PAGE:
Why all vegans should support LGBTI movement
The link between being vegan and LGBTI rights may not be clear to you, and it wasn’t always obvious to me too.
I grew up on a farm in in a conservative area in Canada in the late 90s, eating meat and keeping my sexuality secret.
Now, I’m both vegan and openly gay.
So when Mercy For Animals in the USA posted on Facebook, highlighting LGBTI celebrities that are vegan, it got me thinking.
Thankfully there were many supportive comments, but there were also some surprisingly negative ones too – most of which the admins removed.
Some of these commenters claimed veganism and LGBTI rights are completely different issues and vegans have no imperative to support our community.
This time last year I wrote an article for Gay Star News, arguing that all LGBTIs should be vegan.
But I also think all vegans should support LGBTI rights.
What does veganism really mean?
Let’s start with the definition of veganism, by the Vegan Society UK:
‘A philosophy and way of living which seeks to exclude – as far as is possible and practicable – all forms of exploitation of, and cruelty to, animals for food, clothing or any other purpose; and by extension, promotes the development and use of animal-free alternatives for the benefit of humans, animals and the environment.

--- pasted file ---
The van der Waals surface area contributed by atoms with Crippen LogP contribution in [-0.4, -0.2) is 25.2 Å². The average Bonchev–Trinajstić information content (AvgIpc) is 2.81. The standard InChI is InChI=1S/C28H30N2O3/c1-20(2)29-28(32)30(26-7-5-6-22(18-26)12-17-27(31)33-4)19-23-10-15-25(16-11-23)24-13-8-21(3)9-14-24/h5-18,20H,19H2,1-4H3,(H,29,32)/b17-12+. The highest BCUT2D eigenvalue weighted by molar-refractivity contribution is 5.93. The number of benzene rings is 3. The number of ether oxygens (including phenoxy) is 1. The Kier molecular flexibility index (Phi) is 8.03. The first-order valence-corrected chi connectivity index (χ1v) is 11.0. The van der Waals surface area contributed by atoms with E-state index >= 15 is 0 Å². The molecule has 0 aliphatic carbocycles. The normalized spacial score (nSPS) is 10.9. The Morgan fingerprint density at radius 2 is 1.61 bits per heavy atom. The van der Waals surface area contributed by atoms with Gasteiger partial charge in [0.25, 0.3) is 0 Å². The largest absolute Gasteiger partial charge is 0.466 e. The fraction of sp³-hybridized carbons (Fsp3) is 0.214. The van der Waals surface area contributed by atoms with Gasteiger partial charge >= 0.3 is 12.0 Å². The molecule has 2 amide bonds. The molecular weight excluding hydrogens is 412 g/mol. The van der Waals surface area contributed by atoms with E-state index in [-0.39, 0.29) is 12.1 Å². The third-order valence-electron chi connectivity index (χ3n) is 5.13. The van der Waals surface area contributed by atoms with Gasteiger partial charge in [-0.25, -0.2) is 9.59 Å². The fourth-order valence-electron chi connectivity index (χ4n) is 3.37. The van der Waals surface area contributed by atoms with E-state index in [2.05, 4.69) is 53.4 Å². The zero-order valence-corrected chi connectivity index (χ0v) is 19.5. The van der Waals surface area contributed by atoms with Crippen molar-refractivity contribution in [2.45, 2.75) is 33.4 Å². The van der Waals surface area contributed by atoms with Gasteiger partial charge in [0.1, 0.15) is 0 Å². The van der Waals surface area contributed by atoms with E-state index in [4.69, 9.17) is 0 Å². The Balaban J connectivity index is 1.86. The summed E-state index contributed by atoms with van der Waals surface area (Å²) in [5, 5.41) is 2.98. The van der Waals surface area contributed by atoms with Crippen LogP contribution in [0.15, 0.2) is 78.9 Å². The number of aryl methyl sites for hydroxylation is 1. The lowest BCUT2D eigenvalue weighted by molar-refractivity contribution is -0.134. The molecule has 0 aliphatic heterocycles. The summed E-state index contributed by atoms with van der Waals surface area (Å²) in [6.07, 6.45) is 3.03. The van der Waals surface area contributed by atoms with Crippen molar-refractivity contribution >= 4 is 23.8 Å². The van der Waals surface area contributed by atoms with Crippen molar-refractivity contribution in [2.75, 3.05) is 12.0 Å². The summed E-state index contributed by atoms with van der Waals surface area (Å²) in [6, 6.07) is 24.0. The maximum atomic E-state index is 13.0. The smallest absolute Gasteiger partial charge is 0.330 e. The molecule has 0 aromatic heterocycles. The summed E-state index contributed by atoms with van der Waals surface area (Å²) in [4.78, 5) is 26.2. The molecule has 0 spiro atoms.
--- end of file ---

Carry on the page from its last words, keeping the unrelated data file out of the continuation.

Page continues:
‘In dietary terms it denotes the practice of dispensing with all products derived wholly or partly from animals.’
On the surface, the definition seems to be focused on non-human animals only and eating/purchasing behaviour. This may be where some people stop and may miss the spirit of the vegan movement.
But look below the surface. Why do we vegans choose to not take animal products? It is because we do not want sentient beings harmed through our actions.
So vegans should want to reduce harm to all sentient beings
In other words, the spirit of veganism is about reducing unnecessary harm in the world.
People are also animals and sentient beings, regardless of their gender or sexual orientation. And LGBTIs are experiencing a lot of unnecessary harm.
In the last year, we have seen homosexuals murdered (ISIS), tortured (Chechnya), caned (Indonesia) and more.
In more developed nations, we are criminalized for having sex (Singapore), banned from getting married (Australia) or stopped from visiting loved ones in hospital (USA). There are still teen suicides by those who are afraid to come out to their friends and family (India).
There is a lot of unnecessary harm.
All movements that are genuine in expanding compassion are intersectional. Mercy for Animals shows it understands this not only by the post it made, but by keeping it up and by changing its social media profile photos to include Pride colors.
What can we learn from this? Many vegans understand the commonalities between the harm experienced by animals and the harm experienced by LGBTI people. But the vegan movement can still do more to articulate the spirit of veganism and reduce unnecessary harm in the world.
We’ve been taught to be anti-LGBTI and taught its ok to eat some animals